As first published in 1579, Spenser’s verbal-visual Shepheardes Calender is a most extraordinary early modern book, and its particular characteristics have major interpretive importance. This present volume freshly reassesses that first edition as a material text in relation to previous book history, and provides the first clearly detailed facsimile reproduction of it available as a book. Almost all previous surrogates for the 1579 Calender, whether disseminated as printed books, in microfilm, or online, as well as the reproductions of its twelve woodcuts typically included in modern editions, lack sufficient clarity to represent the original book reliably. This problem has especially impaired understanding of the Calender’s pictures, each of which was designed to complement one of Spenser’s twelve eclogues. In this way and others, such as the inclusion of a full commentary on the poetry, the 1579 Calender’s total design as a book radically rethought the bibliographical possibilities for presenting imaginative fiction and new poetry. This volume illuminates its antecedents, development, and production, the profound interconnections of its illustrations and poetry, its redefinition of pastoral, its bold redefinition of the proper role of poets and insistence on the national significance of poetic achievement, its daring political satire, and its creative singularity. For many years to come, An Analyzed Facsimile will be essential for study of Spenser’s Calender, this poet, and his importance for English literary history.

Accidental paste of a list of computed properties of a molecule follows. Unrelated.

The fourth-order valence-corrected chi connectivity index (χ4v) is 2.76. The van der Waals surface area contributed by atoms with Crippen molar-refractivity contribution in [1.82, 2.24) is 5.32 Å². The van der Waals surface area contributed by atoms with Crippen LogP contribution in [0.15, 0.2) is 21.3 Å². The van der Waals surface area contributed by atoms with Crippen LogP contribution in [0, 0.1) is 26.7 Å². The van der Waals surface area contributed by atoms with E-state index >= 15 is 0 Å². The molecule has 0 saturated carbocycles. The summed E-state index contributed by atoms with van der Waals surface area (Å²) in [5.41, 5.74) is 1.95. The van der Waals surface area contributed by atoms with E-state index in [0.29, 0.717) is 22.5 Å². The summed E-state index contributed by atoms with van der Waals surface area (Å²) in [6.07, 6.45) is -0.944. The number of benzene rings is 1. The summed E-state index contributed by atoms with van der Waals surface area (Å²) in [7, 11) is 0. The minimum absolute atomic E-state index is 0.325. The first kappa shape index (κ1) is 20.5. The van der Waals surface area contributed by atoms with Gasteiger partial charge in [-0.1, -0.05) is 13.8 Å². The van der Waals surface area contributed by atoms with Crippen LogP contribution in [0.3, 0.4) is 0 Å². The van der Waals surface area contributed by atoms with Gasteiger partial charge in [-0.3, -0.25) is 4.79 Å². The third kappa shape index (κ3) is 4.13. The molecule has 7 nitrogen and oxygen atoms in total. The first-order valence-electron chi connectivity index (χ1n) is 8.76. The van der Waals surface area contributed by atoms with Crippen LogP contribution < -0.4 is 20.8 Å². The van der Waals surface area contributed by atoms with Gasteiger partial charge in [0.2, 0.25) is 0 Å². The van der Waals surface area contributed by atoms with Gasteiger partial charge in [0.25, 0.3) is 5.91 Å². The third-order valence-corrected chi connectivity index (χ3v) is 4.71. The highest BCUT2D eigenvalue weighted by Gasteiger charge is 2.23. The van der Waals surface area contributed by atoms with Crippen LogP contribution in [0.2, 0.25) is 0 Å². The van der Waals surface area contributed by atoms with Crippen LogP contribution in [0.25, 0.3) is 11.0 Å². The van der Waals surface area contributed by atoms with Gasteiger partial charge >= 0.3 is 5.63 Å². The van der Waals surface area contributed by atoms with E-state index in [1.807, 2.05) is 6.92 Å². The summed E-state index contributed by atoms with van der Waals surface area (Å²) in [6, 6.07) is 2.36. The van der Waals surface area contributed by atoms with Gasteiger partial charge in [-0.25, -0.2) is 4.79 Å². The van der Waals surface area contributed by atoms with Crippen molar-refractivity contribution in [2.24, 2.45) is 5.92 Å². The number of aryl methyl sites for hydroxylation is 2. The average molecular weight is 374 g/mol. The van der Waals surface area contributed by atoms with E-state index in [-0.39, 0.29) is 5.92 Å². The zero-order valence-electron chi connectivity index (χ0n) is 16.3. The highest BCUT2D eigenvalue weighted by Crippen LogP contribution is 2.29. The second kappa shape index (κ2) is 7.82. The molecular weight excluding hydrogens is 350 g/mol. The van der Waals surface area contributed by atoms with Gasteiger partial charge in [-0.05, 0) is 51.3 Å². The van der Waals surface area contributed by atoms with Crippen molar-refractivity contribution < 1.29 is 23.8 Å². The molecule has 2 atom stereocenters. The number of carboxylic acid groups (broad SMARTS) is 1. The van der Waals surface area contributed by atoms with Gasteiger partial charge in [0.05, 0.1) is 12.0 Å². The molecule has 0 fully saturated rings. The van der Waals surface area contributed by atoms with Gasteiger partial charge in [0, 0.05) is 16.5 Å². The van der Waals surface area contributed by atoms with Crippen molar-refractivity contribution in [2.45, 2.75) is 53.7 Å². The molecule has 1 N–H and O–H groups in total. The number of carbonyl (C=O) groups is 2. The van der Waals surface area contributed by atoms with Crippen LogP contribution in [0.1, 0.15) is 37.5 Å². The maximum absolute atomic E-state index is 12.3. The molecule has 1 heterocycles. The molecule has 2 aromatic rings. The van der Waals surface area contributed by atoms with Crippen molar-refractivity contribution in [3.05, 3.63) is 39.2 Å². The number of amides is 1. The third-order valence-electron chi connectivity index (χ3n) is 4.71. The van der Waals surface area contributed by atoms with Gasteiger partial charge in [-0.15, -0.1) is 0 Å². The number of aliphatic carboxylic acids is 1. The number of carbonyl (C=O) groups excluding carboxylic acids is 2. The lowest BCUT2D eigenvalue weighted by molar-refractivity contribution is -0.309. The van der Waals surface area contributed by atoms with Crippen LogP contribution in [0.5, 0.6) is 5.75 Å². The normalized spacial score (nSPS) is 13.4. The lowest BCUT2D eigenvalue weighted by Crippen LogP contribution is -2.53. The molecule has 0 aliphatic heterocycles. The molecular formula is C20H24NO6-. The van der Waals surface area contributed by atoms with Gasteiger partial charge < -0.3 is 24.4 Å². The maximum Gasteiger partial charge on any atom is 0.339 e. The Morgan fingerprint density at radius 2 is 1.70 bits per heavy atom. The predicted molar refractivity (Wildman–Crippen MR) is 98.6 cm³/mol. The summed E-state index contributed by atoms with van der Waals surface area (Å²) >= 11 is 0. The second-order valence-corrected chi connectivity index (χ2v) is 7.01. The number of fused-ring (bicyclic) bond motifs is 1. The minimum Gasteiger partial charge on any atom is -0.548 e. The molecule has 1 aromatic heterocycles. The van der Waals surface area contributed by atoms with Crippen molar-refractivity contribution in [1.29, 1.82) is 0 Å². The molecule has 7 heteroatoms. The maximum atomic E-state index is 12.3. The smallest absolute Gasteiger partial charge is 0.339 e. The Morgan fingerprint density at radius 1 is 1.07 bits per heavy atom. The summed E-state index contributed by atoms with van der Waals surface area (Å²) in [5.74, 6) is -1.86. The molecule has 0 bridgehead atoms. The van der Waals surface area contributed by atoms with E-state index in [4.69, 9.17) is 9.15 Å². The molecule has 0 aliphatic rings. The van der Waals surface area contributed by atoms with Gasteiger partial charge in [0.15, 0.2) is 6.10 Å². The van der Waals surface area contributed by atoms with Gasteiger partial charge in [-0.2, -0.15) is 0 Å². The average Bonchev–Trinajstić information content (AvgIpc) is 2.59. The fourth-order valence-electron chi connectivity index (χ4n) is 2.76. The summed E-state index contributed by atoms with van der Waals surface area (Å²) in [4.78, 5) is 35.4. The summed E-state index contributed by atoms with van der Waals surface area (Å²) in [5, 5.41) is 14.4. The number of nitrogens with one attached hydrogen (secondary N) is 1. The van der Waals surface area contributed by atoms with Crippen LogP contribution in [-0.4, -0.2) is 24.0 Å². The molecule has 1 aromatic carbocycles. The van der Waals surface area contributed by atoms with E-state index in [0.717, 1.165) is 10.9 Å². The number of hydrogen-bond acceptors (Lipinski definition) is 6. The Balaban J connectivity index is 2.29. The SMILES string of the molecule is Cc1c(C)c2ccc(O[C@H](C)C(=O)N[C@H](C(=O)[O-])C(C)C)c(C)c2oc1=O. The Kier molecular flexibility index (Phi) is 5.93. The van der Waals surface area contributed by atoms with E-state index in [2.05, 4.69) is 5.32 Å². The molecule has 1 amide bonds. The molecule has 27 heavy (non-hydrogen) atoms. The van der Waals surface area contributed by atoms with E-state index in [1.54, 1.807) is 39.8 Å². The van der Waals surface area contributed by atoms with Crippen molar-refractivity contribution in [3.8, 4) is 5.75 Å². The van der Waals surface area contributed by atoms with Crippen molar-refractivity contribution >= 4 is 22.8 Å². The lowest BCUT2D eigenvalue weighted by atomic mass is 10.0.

divisive, but it also reflects his commitment to magisterial Protestantism and
a civic humanism that Sir Thomas Elyot would have recognized. Edmund
Spenser’s Shepheardes Calender and Sir Thomas Smith’s De Republica Anglorum
are far more sophisticated works than The Execution of Justice in England, but
they share the political ethos of Cecil’s tract.
The Shepheardes Calender has been seen as an inaugural text creating a
specifically Elizabethanpoetic idiom. In particular, it has been argued that
Spenser’s use of pastoral tropes and settings in this work created a fashion